Our goal here is to start with two strings, S and T, of equal length, and for each prefix pair S[1, k], T[1, k], find the length of the shortest suffixes that have a composition match.


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For example, let

S = AACGTCTTTGAGCT

T = AGCCTGACTGCCTA

the table states that for k = 6, the shortest suffixes which have a composition match have length = 3:

S = AACGTC...

T = AGCCTG...


Composition difference l.jpg
Composition difference

We find the matching suffix lengths using composition difference, a vector quantity for two strings x and y:

CD(x, y) = (cσ1, … , cσ|Σ|)

where cσiis the difference between the number of times σi occurs in x and in y.


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Using composition difference

Key observation: two identical composition differences at prefix lengths k and g indicate a composition match of length k – g.


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Sorting to find shortest composition matches

Sort on composition difference using stable sort. Adjacent tuples with the same composition difference identify shortest composition matches.


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Time complexity for composition matches

O(nmΣ) to find all index pairs shortest composition match lengths for two strings of length n and m.

In our work, Σ, is a small constant (4 for DNA, 16 for dinucleotides). For larger alphabets, the method of Amir, Apostolico, Landau and Satta (2003) can be used.


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Composition match scoring functions

We have explored:

Functions based on match length, k:

  • Function 1: cm(k) = ck

  • Function 2: cm(k) = c√ k

    where c is a constant.

    Functions based on substring composition:

  • Function 4: cm(C, B, k) = ck · H(C,B)

    where H is the relative entropy function, C is the composition of the matching substrings and B is a background composition.


Additive and subadditive scoring functions l.jpg
Additive and subadditive scoring functions

The functions based on length are additive or subadditive:

cm(i + j) ≤ cm(i) + cm(j)

Lemma: For additive or subadditive composition match scoring functions, any best scoring alignment is equivalent in score to an alignment which contains only shortest composition matches.

Theorem: Composition alignment with additive or subadditive match scoring functions and finite alphabet has time complexity O(nm).


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The limit parameter

Intuitively, allowing scrambled letters to match should increase the amount of matching between sequences. If too much matching occurs, alignments will not be meaningful.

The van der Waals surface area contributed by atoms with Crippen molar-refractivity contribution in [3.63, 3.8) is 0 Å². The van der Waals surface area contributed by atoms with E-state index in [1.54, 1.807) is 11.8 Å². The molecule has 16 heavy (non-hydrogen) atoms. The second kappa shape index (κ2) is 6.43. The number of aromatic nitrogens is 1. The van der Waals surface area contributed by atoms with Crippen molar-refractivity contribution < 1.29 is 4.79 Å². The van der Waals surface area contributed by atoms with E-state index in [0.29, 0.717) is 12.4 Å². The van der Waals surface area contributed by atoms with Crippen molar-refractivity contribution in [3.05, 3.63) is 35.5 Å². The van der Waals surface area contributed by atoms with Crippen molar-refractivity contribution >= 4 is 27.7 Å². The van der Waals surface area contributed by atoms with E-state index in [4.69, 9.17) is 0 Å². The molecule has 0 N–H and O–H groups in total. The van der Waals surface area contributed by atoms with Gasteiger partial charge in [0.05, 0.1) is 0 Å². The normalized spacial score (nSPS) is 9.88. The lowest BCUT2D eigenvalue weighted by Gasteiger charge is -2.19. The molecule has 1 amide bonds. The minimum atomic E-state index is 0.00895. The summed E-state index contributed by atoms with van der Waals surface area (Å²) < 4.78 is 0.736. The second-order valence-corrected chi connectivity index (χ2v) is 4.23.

The limit parameter is an upper bound on the length l of the longest single composition match, used to prevent excessive matching.

Sequence length = 100, randomly generated



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Global score as a predictor of local parameter suitability: Function 1



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Global score as a predictor of local parameter suitability: Function 2


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Limit values for DNA

  • Function 1: cm(k) = ck: Limit ≤ 3.

  • Function 2: cm(k) = c√k: Limit ≤ 10.

  • Function 4: cm(C, B, k) = ck ·H(C, B):

    Limit ≤ 50.


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Biological examples

Composition alignment was tested on a set of 1796 promoter sequences from the Eukaryotic Promoter Database. Each sequence is 600 nucleotides long, 500 bases upstream and 100 downstream of the transcription initiation site.

Two local alignment scores were produced using function 1, W using composition alignment and S using standard alignment. The examples shown have statistically significant W with W ≥ 3 · S to exclude good standard alignments.


Example 1 l.jpg
Example 1

Composition alignment and standard alignment of the same two promoters. Standard alignment is not statistically significant. Sequences are characteristic of CpG islands.

Composition Alignment:

GCCCGCCCGCCGCGCTCCCGCCCGCCGCTCTCCGTGGCCC-CGCCG-CGCTGCCGCCGCCGCCGCTGC

<->||||<>|<>||<>| ||||<>||<> |<-> |||||| <>|<> ||||<><> |<>| ||<->||

CCGCGCCGCCGCCGTCCGCGCCGCCCCG-CCCT-TGGCCCAGCCGCTCGCTCGGCTCCGCTCCCTGGC

Standard Alignment:

CGCCGCCGCCG

CGCCGCCGCCG


Example 2 l.jpg
Example 2

Composition alignment of two promoter sequences.

Composition changes at vertical line.

A C G T

Left: (0.01, 0.61, 0.30, 0.08)

Right: (0.19, 0.16, 0.56, 0.09)

GCCCCGCGCCCCGCGCCCCGCGCCCCGCGCGCCTC-CGCCCGCCCCT-GCTCCGGC---C-TTGCGCCTGC-GCACAGTGGGATGCGCGGGGAG

<->|<><>|||| <>|||||| ||<->|<>||||| <>|||| |||| || ||<-> | |<><>|<-> | |<>|<>|<>||||<-><->|

CCGCGCGCCCCC-GCCCCCGCCCCGCCCCGGCCTCGGCCCCGGCCCTGGC-CCCGGGGGCAGTCGCGCCTGTG-AACGGTGAGTGCGGGCAGGG


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Conclusion

We

  • define a new alignment problem based on composition matching and test several scoring functions

  • show how to find all-pairs shortest composition match lengths in linear time per pair for a fixed alphabet

  • show that alignment using scoring functions based on sequence length only require finding shortest composition matches

  • give biological examples where composition alignment finds statistically (and functionally) significant sequence similarity in the absence of significant standard alignments